“Wozniak questioned the existence (if any) of creative people, great artists, great musicians and great writers in Singapore. About Singapore, he said that although many people are educated, have well-paid jobs and nice cars, “creative elements” in society seemed to have disappeared. “Inspiring creativity was important to a company like Apple,” he added. “When Singapore’s civil servants were ranked as Asia’s best several years ago my reaction was one of cynicism, dismissing it as another self-glorying headline.But, on further reflection, I felt the ranking wasn’t entirely irrational. If fact, I thought, if there were one group of people in this world who possessed the best ingredients for good civil servants, it was Singaporeans. These are sticklers to regulations, obedience of superiors, have a good general education and are largely corrupt-free.” /^/

“The government wants to see an innovative workforce, but on the other hand it doesn’t want workers to be too outspoken or become too experimental. The same applies to schools, where teachers demand blind obedience from students. There have been reports of students who used a different method to solve a Mathematics solution found it marked as “wrong” even though they got the answer right. Occasional views of employers are polled about the Singapore worker: In one, they described him as reliable and diligent but lacking in creativity and leadership. Another polled found Singaporeans, though highly educated, neither expressive nor articulate. /^/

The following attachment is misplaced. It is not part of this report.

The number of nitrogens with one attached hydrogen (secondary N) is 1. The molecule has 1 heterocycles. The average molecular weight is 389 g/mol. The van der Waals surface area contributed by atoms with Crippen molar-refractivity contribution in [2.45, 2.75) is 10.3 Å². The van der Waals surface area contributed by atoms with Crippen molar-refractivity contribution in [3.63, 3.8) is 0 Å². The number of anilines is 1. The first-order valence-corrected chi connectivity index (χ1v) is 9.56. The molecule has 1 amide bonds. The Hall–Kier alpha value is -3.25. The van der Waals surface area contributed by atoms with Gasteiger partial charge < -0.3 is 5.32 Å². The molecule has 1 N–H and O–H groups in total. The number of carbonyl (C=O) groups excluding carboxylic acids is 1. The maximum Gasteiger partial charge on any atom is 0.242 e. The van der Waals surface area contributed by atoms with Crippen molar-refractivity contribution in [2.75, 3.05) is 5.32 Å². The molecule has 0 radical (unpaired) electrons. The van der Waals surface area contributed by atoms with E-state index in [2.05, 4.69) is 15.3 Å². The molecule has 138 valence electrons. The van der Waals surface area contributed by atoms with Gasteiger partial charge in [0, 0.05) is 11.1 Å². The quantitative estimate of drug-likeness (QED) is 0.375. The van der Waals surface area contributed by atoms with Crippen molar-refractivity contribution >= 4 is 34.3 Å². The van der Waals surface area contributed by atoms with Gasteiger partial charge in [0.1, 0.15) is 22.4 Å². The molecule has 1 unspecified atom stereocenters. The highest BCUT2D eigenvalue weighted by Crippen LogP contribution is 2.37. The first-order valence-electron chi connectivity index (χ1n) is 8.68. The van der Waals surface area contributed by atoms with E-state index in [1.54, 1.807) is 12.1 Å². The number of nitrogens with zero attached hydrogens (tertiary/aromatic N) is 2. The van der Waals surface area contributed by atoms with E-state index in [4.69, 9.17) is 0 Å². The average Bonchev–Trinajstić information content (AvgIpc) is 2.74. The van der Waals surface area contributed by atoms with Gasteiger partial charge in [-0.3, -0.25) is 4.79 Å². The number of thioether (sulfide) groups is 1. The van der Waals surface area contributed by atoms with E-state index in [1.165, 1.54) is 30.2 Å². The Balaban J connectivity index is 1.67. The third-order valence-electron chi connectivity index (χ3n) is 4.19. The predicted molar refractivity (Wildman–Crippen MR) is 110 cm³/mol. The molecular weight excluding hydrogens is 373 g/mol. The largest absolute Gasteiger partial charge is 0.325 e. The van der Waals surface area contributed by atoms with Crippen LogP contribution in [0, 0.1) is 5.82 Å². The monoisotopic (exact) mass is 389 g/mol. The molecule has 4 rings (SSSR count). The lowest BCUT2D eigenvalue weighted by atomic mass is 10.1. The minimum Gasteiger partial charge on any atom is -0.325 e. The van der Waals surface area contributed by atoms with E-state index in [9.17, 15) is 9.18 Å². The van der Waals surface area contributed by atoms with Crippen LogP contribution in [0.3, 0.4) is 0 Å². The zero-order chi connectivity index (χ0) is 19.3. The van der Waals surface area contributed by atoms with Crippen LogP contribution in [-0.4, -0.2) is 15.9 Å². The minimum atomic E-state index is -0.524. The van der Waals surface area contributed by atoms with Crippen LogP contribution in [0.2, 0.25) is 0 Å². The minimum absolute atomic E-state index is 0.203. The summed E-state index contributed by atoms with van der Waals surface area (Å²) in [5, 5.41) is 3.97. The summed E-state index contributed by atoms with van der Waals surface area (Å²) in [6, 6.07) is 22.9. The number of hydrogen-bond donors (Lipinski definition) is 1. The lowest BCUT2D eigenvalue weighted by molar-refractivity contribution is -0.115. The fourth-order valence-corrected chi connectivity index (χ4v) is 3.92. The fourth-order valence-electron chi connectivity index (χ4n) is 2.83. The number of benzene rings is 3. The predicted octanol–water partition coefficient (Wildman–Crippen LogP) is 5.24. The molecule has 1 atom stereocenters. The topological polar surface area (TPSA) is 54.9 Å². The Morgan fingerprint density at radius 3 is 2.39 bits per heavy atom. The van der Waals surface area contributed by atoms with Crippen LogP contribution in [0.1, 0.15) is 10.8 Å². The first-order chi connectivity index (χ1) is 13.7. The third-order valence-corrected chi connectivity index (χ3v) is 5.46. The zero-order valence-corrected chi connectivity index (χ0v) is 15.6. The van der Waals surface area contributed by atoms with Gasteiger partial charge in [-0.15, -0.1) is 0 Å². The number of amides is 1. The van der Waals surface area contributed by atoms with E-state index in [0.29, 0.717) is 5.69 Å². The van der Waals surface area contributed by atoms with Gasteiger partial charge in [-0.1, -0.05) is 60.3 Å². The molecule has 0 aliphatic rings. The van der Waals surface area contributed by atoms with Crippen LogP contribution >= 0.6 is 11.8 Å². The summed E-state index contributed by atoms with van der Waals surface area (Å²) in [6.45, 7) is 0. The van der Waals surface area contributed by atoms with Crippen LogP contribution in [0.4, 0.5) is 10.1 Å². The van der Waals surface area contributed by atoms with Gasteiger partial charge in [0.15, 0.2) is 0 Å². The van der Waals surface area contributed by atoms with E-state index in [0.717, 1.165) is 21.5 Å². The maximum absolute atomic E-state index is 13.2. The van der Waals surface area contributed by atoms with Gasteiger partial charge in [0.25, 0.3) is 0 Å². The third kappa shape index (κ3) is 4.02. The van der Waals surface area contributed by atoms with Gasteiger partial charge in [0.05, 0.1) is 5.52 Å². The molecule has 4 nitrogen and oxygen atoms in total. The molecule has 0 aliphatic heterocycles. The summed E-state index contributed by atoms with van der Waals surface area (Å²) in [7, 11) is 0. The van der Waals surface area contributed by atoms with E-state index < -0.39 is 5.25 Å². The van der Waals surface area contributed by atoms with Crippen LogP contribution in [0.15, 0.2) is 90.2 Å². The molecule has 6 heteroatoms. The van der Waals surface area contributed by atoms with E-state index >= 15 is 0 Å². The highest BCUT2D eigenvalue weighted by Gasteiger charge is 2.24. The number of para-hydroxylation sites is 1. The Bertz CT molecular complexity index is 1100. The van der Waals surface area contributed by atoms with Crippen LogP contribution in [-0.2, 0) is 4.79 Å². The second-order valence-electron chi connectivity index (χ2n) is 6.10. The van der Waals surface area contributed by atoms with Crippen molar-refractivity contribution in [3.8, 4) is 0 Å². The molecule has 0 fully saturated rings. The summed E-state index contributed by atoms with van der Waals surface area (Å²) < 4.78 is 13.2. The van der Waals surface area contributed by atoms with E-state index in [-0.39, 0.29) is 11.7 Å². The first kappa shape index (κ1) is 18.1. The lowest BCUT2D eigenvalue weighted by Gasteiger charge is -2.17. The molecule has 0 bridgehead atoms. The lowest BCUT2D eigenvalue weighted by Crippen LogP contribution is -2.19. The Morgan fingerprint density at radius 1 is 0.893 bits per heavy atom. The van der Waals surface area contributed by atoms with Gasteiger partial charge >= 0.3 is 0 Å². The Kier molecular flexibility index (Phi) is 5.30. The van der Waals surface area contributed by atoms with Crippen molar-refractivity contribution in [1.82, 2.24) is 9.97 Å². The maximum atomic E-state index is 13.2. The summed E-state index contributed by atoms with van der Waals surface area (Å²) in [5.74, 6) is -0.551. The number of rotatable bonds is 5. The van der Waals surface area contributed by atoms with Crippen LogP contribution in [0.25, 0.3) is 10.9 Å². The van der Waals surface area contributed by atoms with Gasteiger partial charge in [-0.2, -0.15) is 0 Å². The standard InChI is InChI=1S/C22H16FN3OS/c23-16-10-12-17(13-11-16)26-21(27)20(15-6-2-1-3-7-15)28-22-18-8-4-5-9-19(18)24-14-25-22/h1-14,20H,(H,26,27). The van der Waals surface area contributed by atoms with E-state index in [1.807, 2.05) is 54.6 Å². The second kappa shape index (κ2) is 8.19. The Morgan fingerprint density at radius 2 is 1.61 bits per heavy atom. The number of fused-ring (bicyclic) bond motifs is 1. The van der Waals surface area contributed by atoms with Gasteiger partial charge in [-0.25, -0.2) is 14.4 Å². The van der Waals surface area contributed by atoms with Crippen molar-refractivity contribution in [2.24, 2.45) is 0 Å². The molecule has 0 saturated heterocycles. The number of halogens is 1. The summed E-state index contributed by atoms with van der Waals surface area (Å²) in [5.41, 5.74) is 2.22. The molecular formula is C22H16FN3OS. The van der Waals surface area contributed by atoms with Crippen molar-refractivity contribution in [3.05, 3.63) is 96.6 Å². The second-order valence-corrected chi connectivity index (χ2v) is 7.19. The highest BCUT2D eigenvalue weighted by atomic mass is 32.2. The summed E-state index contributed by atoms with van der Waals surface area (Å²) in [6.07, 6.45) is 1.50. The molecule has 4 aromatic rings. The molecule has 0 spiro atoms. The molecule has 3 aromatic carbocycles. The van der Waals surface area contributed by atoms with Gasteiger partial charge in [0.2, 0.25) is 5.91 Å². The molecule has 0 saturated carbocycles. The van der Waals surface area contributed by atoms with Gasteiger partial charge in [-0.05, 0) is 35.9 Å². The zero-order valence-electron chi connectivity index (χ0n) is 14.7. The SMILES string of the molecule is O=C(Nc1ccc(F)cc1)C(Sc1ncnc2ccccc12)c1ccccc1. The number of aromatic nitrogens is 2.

“A few enlightened principals, however, are allowing the children a more expressive environment. Wozniak’s views found ready agreement from many Singaporeans. Said Tatiana Ann Xavier: “He is quite right that a company like Apple is unlikely to emerge in a society where polishing apples helps to win promotion. “Creativity lies with the non-conformists; never with the conformists. The government should ponder over his (Wozniak’s) hard truth.” /^/

“Partly because it reflects the Singaporean’s general reluctance to take too personal initiatives, more people want to join the civil service. In some years, more than half the Singaporeans polled said they wanted to make a switch from the private to public sector. It has prompted Professor Eugene Tan to ask: “Have we become a template nation, one so reliant on templates that we suspend our sense of judgment, common sense and initiative?” /^/

Singapore Becoming More Creative and Fun?